[The identity] creates a graphic language that reflects street typography in its extremely active, unconventional and almost graffiti-like juxtaposition.

Because they began with type, the rest of the identity system seemingly falls into place; from banners on busses to the signage hanging from lamp posts. That was 1994. To this day, even the occasional passerby can identify a piece of Public Theater collateral from a street corner away.

Taking the Next Steps: Choosing Fonts


No two font families are the same. Sure, they may be of the same style, but subtle differences make each unique. And I do mean subtle. I Love Typography has a great post comparing perhaps two of the more popular fonts in use today: Arial and Helvetica.

Having at least a simple understanding of the differences between one font and the next will give you good footing when deciding what fonts to use on behalf of your brand. The three places in your branding you’ll want to consider making unique choices for fonts include the following:

This is perhaps the most visual part of your brand. It gets left behind in the mind of your customer long after they’ve interacted with you or your product. Many display fonts work well as a basis for designing a logo. Because you’ll want to instill character in your logo, you may even opt for a custom hand-drawn piece of lettering. In either case, the font in your logo doesn’t necessarily have to be the font you use elsewhere in your brand identity.

Headline Copy

In marketing copy, both on the web and in print, headlines help make your content usable, contributing to a more positive customer experience. Headlines are scannable and break up long blocks of content that otherwise might be glossed over. Like with your logo font, you have a bit more leeway when determining what font to use in this space. Don’t go too crazy though! There is something to be said for preserving readability and legibility. Find yourself a font that has enough personality to stand out, but is built to be a workhorse.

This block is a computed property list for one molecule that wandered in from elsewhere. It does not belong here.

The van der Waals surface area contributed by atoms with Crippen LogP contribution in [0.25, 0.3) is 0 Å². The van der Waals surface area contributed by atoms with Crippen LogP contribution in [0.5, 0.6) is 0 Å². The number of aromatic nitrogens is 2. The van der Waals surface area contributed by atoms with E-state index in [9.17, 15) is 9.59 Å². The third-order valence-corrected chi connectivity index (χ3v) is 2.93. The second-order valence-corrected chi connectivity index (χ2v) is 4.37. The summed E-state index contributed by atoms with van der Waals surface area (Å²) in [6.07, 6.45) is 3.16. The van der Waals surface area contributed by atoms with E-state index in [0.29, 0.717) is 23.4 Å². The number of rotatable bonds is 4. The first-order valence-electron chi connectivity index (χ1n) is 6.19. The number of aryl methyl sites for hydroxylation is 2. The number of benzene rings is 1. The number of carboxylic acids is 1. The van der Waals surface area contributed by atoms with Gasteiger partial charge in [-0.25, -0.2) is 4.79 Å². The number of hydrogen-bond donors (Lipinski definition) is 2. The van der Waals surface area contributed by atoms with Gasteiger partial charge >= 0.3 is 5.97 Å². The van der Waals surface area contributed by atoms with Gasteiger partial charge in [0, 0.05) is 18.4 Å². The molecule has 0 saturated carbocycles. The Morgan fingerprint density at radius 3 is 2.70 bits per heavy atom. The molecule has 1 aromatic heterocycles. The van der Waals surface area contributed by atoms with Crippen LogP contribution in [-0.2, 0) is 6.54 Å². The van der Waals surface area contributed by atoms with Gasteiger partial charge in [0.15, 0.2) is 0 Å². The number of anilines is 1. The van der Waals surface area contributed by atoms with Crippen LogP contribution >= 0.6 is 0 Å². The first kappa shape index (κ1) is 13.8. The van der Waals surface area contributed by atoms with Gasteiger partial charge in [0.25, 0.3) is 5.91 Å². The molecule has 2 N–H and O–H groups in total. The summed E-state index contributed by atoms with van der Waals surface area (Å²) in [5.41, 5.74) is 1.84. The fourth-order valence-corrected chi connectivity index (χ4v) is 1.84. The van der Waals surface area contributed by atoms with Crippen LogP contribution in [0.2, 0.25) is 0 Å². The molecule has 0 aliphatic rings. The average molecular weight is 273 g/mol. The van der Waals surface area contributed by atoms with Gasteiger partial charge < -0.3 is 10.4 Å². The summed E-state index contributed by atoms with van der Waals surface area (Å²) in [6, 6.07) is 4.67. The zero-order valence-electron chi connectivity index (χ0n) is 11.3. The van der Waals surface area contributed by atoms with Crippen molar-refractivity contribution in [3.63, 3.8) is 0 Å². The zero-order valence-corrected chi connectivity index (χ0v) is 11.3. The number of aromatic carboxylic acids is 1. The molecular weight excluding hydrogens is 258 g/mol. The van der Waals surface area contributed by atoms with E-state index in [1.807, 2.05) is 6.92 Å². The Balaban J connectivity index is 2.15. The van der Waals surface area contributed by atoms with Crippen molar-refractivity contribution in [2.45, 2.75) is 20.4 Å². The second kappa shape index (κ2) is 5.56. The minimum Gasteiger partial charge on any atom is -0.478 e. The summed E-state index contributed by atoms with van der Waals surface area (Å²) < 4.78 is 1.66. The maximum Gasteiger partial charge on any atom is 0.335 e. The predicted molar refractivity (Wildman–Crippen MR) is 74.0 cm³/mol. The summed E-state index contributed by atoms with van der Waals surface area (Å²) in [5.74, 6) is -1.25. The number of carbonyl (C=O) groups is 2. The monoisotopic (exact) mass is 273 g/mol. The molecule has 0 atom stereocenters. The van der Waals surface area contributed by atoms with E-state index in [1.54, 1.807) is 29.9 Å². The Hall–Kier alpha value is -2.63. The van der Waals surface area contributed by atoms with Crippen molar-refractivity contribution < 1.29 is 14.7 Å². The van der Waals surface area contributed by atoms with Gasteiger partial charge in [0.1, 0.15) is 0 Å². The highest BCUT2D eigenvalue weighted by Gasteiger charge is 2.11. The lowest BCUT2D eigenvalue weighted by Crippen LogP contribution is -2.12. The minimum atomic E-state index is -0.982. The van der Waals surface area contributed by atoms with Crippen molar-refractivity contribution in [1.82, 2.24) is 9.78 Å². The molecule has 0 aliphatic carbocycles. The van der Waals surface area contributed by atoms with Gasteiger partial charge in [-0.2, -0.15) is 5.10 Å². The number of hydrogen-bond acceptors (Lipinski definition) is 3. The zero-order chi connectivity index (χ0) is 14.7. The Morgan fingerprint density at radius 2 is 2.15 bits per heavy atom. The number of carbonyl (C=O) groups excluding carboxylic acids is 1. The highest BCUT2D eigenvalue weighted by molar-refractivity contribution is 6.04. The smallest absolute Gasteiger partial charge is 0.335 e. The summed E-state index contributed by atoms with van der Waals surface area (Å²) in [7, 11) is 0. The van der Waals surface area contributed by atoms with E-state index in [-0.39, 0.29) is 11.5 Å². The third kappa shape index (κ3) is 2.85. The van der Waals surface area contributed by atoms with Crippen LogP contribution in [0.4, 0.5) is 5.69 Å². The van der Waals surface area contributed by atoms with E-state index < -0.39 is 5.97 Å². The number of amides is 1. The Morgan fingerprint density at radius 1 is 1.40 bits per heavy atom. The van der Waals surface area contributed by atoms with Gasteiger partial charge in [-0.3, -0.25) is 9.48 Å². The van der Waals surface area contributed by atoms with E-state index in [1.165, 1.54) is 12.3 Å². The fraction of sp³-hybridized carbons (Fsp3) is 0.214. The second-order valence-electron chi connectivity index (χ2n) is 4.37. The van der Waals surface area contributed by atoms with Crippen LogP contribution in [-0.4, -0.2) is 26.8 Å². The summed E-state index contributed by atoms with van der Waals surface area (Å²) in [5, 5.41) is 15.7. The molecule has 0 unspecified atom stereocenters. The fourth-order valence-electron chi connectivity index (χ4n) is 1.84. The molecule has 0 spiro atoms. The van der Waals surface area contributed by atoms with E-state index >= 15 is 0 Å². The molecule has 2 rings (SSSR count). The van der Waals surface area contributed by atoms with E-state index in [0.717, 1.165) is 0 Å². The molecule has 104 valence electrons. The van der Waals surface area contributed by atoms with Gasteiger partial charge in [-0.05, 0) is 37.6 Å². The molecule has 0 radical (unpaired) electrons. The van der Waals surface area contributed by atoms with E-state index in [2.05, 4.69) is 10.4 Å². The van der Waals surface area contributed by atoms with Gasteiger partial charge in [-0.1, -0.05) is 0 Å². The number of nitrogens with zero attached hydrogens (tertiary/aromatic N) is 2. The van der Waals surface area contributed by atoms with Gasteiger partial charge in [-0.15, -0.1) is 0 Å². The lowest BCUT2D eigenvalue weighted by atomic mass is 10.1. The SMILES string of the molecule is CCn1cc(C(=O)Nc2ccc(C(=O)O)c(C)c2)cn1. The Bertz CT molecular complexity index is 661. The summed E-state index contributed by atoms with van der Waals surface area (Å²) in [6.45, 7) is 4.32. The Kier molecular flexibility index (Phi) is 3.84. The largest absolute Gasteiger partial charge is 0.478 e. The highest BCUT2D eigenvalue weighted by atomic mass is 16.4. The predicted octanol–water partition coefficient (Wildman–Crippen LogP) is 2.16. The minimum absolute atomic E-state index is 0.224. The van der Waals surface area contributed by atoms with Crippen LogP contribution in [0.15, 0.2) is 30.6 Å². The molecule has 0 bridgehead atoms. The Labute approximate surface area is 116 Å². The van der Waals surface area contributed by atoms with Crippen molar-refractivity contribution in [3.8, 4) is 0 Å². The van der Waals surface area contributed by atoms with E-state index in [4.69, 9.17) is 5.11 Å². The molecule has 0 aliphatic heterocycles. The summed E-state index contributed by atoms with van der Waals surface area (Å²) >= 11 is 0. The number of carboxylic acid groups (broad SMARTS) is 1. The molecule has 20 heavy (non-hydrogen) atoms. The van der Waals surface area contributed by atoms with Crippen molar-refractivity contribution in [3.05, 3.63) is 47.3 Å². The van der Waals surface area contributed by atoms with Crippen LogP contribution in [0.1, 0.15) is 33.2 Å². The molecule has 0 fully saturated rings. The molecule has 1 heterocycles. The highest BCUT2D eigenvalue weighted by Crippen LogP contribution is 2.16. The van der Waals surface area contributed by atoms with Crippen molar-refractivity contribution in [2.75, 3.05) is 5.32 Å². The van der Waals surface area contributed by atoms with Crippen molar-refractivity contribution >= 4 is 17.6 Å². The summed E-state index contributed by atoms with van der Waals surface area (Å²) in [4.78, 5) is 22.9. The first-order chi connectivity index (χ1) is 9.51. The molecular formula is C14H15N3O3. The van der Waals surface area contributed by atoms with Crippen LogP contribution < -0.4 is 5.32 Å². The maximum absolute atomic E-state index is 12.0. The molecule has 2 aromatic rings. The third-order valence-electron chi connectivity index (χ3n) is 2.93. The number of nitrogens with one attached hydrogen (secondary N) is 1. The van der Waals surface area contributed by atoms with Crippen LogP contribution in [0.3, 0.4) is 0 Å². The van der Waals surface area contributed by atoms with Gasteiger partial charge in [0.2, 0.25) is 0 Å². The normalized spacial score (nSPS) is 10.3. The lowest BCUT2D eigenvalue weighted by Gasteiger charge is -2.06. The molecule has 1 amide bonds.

Body Copy

Paragraphs should be easy to read. Choosing something like Arial or Helvetica is a safe bet. Sans Serif typefaces like these work well for body copy when displayed on the screen. But what about the printed page? Because of their unique structure, many argue Serif fonts are better in print. When it comes to your brand identity it’s probably best practice to define which fonts are used in either space. Set rules for the web and for print, so that those executing collateral on behalf of your brand can remain consistent across all channels.

This is Only the Beginning

Typography can be a powerful marketing tool all on its own. It’s time to give it the respect it deserves.

Learning even a little bit about typography will help you think more critically about how your marketing collateral looks and what it’s saying about your brand. Your brand identity should include rules for using type across print and the web as every piece of your visual identity has a role to play in building brand equity. The same care you put into designing a logo should be applied to the fonts you’re going to use everywhere else. Don’t leave consistency to chance.